If you’re diabetic, you may have been wondering if it’s okay to eat pizza with your condition or if it’s bad for you and to what extent. The truth is, the effect pizza has on diabetes is variable and depends on multiple factors, including intake (how much you eat at once), frequency (how often – is it a common choice of a meal for you or more like an occasional treat?), crust thickness and choice of toppings.
Eating pizza with diabetes is generally advised against. Whether you have diabetes type 2 or type 1, it is not a healthy meal choice both short and long term. At most, the fast food is tolerated in very small amounts of the likes of one slice (tops) and only as an occasional treat – so small servings and infrequent intake. And there really isn’t such a thing as a pizza diabetics can eat, unless it’s not the real thing but a look-alike food that merely imitates its appearance but definitely not the rich taste experience.
How bad is pizza for diabetics? First of all, it’s too rich in carbohydrates which are broken down into simple sugars and contribute to blood sugar levels. Of course, fats and protein from cheese and meat used as toppings and fiber from vegetables delay digestion and prevent immediate rises in blood sugar levels. But the carbohydrates in the crust, tomato sauce and various vegetable or fruit toppings (tomatoes, peppers, mushrooms, green beans, corn, pineapple etc.) do add up to your intake of carbs per day and per meal. And pizza dough may also have added sugar to help it brown more beautifully.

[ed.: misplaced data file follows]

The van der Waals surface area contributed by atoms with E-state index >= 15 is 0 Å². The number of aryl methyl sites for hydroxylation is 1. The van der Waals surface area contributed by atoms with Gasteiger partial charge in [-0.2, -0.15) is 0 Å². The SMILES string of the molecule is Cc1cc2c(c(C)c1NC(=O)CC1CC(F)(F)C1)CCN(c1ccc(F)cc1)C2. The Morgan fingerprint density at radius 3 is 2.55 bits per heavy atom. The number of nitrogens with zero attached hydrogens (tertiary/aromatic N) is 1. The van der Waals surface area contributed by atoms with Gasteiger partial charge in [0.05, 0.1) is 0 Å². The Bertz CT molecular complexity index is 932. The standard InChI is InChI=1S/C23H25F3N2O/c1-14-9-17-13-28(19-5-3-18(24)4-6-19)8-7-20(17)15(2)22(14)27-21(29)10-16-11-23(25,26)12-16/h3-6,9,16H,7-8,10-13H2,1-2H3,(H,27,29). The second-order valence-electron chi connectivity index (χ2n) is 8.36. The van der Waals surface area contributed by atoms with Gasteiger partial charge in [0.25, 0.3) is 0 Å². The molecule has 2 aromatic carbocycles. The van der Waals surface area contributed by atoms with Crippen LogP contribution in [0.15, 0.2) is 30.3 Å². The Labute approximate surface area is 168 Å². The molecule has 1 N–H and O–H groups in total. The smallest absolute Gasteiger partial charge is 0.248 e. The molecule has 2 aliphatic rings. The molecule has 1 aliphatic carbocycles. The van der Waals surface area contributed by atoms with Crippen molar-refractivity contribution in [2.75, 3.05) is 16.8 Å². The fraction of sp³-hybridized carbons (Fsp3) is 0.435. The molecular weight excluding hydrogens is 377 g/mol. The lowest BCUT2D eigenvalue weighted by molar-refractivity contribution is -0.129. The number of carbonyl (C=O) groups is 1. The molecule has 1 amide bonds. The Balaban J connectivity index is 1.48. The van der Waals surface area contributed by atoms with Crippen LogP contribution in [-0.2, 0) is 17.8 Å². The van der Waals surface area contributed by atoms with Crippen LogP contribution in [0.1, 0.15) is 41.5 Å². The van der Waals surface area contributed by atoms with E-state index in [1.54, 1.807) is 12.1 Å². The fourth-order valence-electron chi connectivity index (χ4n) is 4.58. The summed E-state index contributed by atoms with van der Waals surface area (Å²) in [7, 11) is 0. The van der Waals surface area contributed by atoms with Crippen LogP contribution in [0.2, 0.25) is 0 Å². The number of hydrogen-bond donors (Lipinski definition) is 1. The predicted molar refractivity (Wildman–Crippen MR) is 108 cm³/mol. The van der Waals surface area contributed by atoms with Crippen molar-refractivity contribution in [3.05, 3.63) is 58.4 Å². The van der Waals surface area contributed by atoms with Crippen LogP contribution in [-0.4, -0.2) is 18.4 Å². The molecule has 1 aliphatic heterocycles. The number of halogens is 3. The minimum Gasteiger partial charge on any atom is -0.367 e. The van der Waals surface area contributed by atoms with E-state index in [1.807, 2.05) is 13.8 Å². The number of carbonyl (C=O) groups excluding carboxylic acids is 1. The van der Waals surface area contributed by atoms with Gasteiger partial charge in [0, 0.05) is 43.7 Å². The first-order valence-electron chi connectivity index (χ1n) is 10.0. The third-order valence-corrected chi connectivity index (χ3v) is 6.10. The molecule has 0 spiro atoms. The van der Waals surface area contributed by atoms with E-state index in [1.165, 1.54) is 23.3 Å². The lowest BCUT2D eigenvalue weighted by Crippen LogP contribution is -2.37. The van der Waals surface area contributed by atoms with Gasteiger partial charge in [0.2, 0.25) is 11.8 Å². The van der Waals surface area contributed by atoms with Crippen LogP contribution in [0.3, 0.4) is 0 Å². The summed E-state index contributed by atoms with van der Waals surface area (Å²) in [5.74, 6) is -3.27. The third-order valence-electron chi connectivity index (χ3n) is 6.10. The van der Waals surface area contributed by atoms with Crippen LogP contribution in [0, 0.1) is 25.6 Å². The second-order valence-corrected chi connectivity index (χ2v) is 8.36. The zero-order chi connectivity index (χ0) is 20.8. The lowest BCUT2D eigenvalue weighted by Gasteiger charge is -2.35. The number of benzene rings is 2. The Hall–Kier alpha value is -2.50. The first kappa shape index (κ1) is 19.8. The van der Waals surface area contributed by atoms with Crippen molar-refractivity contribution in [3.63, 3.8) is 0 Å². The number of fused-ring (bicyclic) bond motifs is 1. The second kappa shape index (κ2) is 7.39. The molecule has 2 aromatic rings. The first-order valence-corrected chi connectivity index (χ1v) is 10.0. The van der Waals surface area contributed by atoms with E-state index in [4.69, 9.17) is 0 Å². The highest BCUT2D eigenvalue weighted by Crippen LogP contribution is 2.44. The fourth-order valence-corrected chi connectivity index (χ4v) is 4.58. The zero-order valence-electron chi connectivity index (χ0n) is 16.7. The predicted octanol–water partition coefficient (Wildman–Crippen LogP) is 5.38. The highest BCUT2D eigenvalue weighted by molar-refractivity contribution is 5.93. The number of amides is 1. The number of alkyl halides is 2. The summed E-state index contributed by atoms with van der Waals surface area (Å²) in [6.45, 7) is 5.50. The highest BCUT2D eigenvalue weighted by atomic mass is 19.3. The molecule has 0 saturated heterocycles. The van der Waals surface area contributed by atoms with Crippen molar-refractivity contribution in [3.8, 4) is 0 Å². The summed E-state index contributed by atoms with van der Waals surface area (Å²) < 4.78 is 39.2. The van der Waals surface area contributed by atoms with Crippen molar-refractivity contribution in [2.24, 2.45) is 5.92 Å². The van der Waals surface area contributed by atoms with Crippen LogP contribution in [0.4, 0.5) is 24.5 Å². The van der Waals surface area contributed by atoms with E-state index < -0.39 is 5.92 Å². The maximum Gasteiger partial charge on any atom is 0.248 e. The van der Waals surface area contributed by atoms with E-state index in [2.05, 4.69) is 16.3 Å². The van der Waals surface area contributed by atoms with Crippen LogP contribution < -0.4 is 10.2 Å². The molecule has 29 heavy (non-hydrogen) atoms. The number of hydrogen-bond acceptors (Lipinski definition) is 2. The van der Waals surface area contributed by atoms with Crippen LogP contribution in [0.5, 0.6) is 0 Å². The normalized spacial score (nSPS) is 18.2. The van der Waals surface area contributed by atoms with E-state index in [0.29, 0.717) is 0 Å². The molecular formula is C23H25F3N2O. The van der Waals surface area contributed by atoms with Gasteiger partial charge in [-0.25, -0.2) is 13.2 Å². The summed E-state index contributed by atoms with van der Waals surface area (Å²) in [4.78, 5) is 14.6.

Dietitians estimated that a slice of pizza about the size of the palm of your hand can provide around 30 g of carbohydrates. The thicker the crust and topping, the higher the carbohydrate content. The thinner the crust and topping, the lower the carbohydrate content. Since diabetics are advised to eat a maximum of 45-60 g of carbohydrates per meal, a single slice covers half or 3/4 of your intake, which is a lot. Not to mention that almost nobody eats just one slice, but at least two or three. And a slice is nowhere close to a satiating, fulfilling meal; if anything, it leaves you wanting to eat more.
Secondly, pizza is rich in fat from its main toppings, cheese and meat. Cheeses like mozzarella or cold meats like salami are significant sources of fat, half of which is usually saturated. Some of the most popular cheese topping choices include mozzarella, provolone, cheddar, Parmesan, but also Emmentaler, Romano, Gorgonzola, other blue cheeses, goat cheese and ricotta. Favorite meat toppings include cold meats such as salami, sausages, ham, prosciutto, chorizo, ground beef, fish and seafood.
To better put things into perspective, here is the fat content of several preferred pizza cheeses:
1) The original pizza cheese, whole milk mozzarella, provides an average of 22 g of fat per 100 g, 13 g of which are saturated fats. Also learn about the surprising benefits of mozzarella cheese.
2) Provolone cheese has over 26.6 g of fat per 100 g.
3) Reduced-fat provolone has 17.6 g of fat per 100 g.
4) Cheddar has 33.8 g of fat per 100 g. A single slice of cheddar estimated at 28 g (1 oz) has 9.5 g of fat.
5) Low fat cheddar has 7 g of fat per 100 g.
Of course, the average food establishment will use the full-fat versions, combinations of several types of cheese or processed versions rich in vegetable oils. Not to mention that some of these aged cheeses along with cold meats further add too much sodium to a diabetic diet. So eating pizza too often or in too large amounts can lead to both weight gain and hypertension in diabetes or accentuate these existing issues.